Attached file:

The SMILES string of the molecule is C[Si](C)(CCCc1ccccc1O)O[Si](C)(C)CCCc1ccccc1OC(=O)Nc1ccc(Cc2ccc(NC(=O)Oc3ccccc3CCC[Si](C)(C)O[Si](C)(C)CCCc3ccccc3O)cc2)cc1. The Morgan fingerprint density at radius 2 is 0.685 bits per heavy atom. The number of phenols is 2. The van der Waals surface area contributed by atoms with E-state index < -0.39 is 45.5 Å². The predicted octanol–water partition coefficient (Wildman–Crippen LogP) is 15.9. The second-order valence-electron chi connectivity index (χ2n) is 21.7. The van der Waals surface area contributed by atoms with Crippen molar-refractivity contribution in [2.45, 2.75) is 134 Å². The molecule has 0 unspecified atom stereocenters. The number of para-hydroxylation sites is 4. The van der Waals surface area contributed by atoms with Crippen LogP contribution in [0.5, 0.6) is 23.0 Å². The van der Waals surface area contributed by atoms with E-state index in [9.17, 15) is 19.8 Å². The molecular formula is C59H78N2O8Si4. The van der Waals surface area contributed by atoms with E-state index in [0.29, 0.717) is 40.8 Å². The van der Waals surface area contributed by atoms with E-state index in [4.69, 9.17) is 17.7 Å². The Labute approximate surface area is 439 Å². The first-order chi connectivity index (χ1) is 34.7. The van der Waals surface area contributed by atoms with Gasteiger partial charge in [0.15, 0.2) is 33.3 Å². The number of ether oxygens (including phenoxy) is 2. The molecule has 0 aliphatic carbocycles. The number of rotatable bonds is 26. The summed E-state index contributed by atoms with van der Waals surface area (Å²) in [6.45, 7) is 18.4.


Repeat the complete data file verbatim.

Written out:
The SMILES string of the molecule is C[Si](C)(CCCc1ccccc1O)O[Si](C)(C)CCCc1ccccc1OC(=O)Nc1ccc(Cc2ccc(NC(=O)Oc3ccccc3CCC[Si](C)(C)O[Si](C)(C)CCCc3ccccc3O)cc2)cc1. The Morgan fingerprint density at radius 2 is 0.685 bits per heavy atom. The number of phenols is 2. The van der Waals surface area contributed by atoms with E-state index < -0.39 is 45.5 Å². The predicted octanol–water partition coefficient (Wildman–Crippen LogP) is 15.9. The second-order valence-electron chi connectivity index (χ2n) is 21.7. The van der Waals surface area contributed by atoms with Crippen molar-refractivity contribution in [2.45, 2.75) is 134 Å². The molecule has 0 unspecified atom stereocenters. The number of para-hydroxylation sites is 4. The van der Waals surface area contributed by atoms with Crippen LogP contribution in [0.5, 0.6) is 23.0 Å². The van der Waals surface area contributed by atoms with E-state index in [9.17, 15) is 19.8 Å². The molecular formula is C59H78N2O8Si4. The van der Waals surface area contributed by atoms with E-state index in [0.29, 0.717) is 40.8 Å². The van der Waals surface area contributed by atoms with E-state index in [4.69, 9.17) is 17.7 Å². The Labute approximate surface area is 439 Å². The first-order chi connectivity index (χ1) is 34.7. The van der Waals surface area contributed by atoms with Gasteiger partial charge in [0.15, 0.2) is 33.3 Å². The number of ether oxygens (including phenoxy) is 2. The molecule has 0 aliphatic carbocycles. The number of rotatable bonds is 26. The summed E-state index contributed by atoms with van der Waals surface area (Å²) in [6.45, 7) is 18.4.